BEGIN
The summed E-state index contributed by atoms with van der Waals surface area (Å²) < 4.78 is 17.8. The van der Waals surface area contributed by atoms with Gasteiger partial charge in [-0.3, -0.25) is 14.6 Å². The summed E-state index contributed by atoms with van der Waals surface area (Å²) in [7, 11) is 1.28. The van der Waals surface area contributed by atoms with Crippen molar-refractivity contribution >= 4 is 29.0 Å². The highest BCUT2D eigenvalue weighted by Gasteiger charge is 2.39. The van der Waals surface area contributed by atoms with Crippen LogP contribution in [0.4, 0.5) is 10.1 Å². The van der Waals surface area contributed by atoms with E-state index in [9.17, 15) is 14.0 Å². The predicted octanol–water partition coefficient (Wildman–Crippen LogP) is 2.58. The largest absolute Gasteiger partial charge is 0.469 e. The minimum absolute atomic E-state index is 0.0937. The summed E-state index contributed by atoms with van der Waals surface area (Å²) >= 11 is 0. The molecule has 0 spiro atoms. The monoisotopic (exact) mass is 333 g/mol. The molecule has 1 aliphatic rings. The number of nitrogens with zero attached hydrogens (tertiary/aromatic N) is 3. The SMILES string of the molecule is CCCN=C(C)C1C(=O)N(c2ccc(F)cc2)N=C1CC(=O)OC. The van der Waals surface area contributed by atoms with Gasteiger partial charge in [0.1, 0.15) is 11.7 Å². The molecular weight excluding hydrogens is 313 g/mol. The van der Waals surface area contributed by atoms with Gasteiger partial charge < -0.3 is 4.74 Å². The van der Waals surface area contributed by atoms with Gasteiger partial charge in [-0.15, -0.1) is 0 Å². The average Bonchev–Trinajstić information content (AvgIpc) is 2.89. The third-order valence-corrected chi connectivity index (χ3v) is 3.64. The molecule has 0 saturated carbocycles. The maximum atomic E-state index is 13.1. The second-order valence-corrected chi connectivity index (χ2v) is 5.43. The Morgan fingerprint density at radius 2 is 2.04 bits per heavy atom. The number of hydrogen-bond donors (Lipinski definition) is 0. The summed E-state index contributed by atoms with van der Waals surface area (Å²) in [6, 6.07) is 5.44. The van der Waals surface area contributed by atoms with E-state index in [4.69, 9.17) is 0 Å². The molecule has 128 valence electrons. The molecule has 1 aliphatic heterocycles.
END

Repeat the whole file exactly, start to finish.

The summed E-state index contributed by atoms with van der Waals surface area (Å²) < 4.78 is 17.8. The van der Waals surface area contributed by atoms with Gasteiger partial charge in [-0.3, -0.25) is 14.6 Å². The summed E-state index contributed by atoms with van der Waals surface area (Å²) in [7, 11) is 1.28. The van der Waals surface area contributed by atoms with Crippen molar-refractivity contribution >= 4 is 29.0 Å². The highest BCUT2D eigenvalue weighted by Gasteiger charge is 2.39. The van der Waals surface area contributed by atoms with Crippen LogP contribution in [0.4, 0.5) is 10.1 Å². The van der Waals surface area contributed by atoms with E-state index in [9.17, 15) is 14.0 Å². The predicted octanol–water partition coefficient (Wildman–Crippen LogP) is 2.58. The largest absolute Gasteiger partial charge is 0.469 e. The minimum absolute atomic E-state index is 0.0937. The summed E-state index contributed by atoms with van der Waals surface area (Å²) >= 11 is 0. The molecule has 0 spiro atoms. The monoisotopic (exact) mass is 333 g/mol. The molecule has 1 aliphatic rings. The number of nitrogens with zero attached hydrogens (tertiary/aromatic N) is 3. The SMILES string of the molecule is CCCN=C(C)C1C(=O)N(c2ccc(F)cc2)N=C1CC(=O)OC. The van der Waals surface area contributed by atoms with Gasteiger partial charge in [0.1, 0.15) is 11.7 Å². The molecular weight excluding hydrogens is 313 g/mol. The van der Waals surface area contributed by atoms with Gasteiger partial charge < -0.3 is 4.74 Å². The van der Waals surface area contributed by atoms with Gasteiger partial charge in [-0.15, -0.1) is 0 Å². The average Bonchev–Trinajstić information content (AvgIpc) is 2.89. The third-order valence-corrected chi connectivity index (χ3v) is 3.64. The molecule has 0 saturated carbocycles. The maximum atomic E-state index is 13.1. The second-order valence-corrected chi connectivity index (χ2v) is 5.43. The Morgan fingerprint density at radius 2 is 2.04 bits per heavy atom. The number of hydrogen-bond donors (Lipinski definition) is 0. The summed E-state index contributed by atoms with van der Waals surface area (Å²) in [6, 6.07) is 5.44. The van der Waals surface area contributed by atoms with E-state index in [4.69, 9.17) is 0 Å². The molecule has 128 valence electrons. The molecule has 1 aliphatic heterocycles.